When Florida football coach Urban Meyer declared last July he text messaged recruits “as often as possible” he was lauded as an innovative and relentless recruiter.
My thoughts turned to the families receiving those messages.
At the Florida end, the cost of the text was simply written off in its vast athletic budget. It wasn’t the same for a 17-year-old kid bombarded with hundreds of electronic messages per day on his cell phone.
Financial considerations alone make the NCAA’s decision to ban text messaging starting Aug. 1 a smart move. Tywanna Patterson, the mother of heralded 2007 basketball recruit Patrick Patterson, recently bemoaned a $500-plus wireless bill for the month of April.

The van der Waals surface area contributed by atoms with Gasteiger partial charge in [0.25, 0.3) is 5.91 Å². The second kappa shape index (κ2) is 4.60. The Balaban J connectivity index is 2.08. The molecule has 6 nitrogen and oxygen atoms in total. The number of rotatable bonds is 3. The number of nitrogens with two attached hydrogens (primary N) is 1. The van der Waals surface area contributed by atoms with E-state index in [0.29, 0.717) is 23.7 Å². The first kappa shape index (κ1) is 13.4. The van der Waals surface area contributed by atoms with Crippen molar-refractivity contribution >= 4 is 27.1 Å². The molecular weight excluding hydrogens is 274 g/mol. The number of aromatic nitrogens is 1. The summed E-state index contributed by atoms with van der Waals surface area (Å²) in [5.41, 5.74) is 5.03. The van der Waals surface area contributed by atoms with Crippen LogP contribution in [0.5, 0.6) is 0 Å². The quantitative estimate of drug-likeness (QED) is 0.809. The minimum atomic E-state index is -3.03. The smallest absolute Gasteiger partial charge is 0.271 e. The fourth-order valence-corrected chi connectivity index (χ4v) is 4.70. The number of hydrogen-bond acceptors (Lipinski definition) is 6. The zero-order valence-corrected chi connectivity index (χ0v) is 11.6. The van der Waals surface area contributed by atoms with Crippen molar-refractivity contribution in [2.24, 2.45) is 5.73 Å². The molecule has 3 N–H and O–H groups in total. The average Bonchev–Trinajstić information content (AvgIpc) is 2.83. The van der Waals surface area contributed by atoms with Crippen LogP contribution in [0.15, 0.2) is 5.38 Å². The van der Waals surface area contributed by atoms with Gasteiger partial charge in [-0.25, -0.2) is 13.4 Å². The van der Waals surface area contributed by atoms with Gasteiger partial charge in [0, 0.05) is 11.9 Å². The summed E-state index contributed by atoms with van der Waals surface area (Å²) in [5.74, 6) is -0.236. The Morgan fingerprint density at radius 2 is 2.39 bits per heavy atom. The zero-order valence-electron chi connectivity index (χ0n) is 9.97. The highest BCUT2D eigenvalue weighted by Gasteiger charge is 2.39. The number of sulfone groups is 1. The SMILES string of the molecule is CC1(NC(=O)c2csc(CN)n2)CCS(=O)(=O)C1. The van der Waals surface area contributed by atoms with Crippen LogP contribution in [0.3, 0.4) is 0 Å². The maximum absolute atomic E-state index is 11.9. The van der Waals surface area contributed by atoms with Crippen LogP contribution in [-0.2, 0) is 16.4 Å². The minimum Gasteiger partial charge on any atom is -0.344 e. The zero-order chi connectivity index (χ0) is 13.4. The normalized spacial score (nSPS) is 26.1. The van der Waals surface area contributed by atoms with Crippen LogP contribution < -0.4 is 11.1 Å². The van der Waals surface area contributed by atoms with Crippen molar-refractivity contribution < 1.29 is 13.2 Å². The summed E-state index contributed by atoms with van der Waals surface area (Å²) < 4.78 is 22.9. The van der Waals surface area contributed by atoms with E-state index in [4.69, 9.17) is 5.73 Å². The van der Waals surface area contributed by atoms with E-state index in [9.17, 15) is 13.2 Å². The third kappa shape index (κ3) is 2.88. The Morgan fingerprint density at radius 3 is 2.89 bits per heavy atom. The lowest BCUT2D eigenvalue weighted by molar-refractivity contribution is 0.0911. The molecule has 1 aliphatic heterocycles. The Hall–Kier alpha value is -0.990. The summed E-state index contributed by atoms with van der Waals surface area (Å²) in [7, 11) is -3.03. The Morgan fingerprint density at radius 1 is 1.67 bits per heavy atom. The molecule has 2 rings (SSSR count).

But there are other reasons. Consider Indiana coach Kevlin Sampson, who was penalized by the NCAA for calling recruits during non-contact periods. Sampson was banned from calling recruits last season, but got around the loophole by texting recruits and asking them to call back.
College coaches will pound away at their sidekicks before turning to e-mail and a more old fashioned, financially sensible mode of communication – the stamp and envelope.